BW: And bring you back maybe momentarily maybe for longer, but traditionally it was always using familiar music. We actually did the first study that was able to prove that music unconnected to memory. So music that people were hearing for the first time in Iive performances or in the audio equipment.
BW: Was able to you know, transform individuals from being catatonic to dancing, from not speaking in almost a year to singing along with these songs they’ve never heard.
BW: And we saw a sustained improvement in memory communication across the four month period and so there were so many reasons why this shouldn’t have worked.
GH: But it does.
BW: But it, but it does.
GH: And, and this has led again as your innovation surrounds sort of packaging of music to partnerships at very, very high levels to then sort of put some concrete data behind this and scale it out.
GH: And so for me to just sort of wrap things up and I want you to have the last word however you see fit but you represent a vision of what the future of music, music2020, music by the year 2020 could be that is so consistent with the artist as this maybe overused, but sort of the artist as the entrepreneur. The artist that is actually sending love to that pig and doing it with music at it’s core, looking and being open to all these other opportunities. To both get the music out there to heal but also to get something back to keep sustaining and doing more. Is that an accurate summation of what you do? What advice do you then have for people who are going, “Well okay that sounds good but how do I do that?”
BW: Well I mean if there was a roadmap within. No.
GH: But you are, you are a roadmap.
BW: Yeah, but I think everyone creates.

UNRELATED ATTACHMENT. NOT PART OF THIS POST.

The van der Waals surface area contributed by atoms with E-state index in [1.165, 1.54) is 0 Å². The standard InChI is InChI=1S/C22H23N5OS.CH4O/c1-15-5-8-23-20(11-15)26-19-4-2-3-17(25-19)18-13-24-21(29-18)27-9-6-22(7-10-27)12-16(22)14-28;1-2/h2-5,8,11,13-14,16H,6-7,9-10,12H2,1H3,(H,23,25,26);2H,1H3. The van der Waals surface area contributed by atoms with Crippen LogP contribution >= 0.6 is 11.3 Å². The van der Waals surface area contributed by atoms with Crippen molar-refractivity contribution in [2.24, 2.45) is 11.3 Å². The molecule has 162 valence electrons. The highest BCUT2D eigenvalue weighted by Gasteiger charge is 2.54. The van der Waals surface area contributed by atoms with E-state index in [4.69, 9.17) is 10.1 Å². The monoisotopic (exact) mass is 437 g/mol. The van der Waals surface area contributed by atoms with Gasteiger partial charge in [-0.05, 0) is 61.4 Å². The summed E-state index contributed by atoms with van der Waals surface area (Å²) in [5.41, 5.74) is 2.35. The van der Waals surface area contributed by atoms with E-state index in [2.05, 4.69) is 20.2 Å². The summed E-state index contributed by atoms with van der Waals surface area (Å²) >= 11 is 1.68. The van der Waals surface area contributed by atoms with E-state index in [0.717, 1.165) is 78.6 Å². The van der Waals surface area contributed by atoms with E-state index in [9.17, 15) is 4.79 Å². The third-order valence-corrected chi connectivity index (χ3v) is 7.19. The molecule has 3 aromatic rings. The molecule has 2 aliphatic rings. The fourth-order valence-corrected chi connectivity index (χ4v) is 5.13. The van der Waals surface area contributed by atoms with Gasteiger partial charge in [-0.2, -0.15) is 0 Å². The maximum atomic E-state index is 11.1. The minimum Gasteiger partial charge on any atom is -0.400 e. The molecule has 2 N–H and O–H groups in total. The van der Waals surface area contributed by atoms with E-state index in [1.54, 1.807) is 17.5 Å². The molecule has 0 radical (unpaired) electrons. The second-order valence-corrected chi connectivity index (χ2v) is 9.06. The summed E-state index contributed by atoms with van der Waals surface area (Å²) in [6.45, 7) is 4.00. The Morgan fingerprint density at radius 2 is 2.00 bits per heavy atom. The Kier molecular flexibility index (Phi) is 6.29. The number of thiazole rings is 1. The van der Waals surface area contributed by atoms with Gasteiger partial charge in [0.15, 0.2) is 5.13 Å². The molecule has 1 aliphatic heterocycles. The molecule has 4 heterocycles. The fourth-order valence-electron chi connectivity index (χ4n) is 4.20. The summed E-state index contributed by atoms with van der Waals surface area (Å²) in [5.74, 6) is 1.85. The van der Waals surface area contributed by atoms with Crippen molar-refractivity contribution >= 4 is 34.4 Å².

GH: They can’t copy it but they can learn from it.
BW: Sure but i think ultimately everyone can create their own roadmap.
BW: And I think a lot of the time the stops that are the most interesting aren’t on your original plan. So, for me I guess the words of wisdom I would pass on creatively, is always create with integrity so you’re creating from the highest place possible. You’re always profoundly thinking of music in the deepest possible sense. The music is then taking care of itself, in a way. And then when you’re looking at presenting that to the world, do it with imagination. Take great pride in coming up with wonderful ideas that excite you. Oftentimes if they excite you and you want to listen to it it’s generally okay. There might be times where people are like, “Oh god, this person is on their own”, but a lot of the time it’s something as simple as, if it’s something you feel passionate about and you think it and it seems so obvious then, then just really go with it. I think that imagination goes such a long way. The idea that if you thought of it someone else has too, don’t ever think that because so often, I’d be in a meeting and I’d just sort of think, “Oh they must have already seen this potentiality here” and yet, that wouldn’t be the case. So, you’ve always got to speak up and say what you think is exciting and what’s unique. I think that a lot of the time you know, and the rest hopefully follows.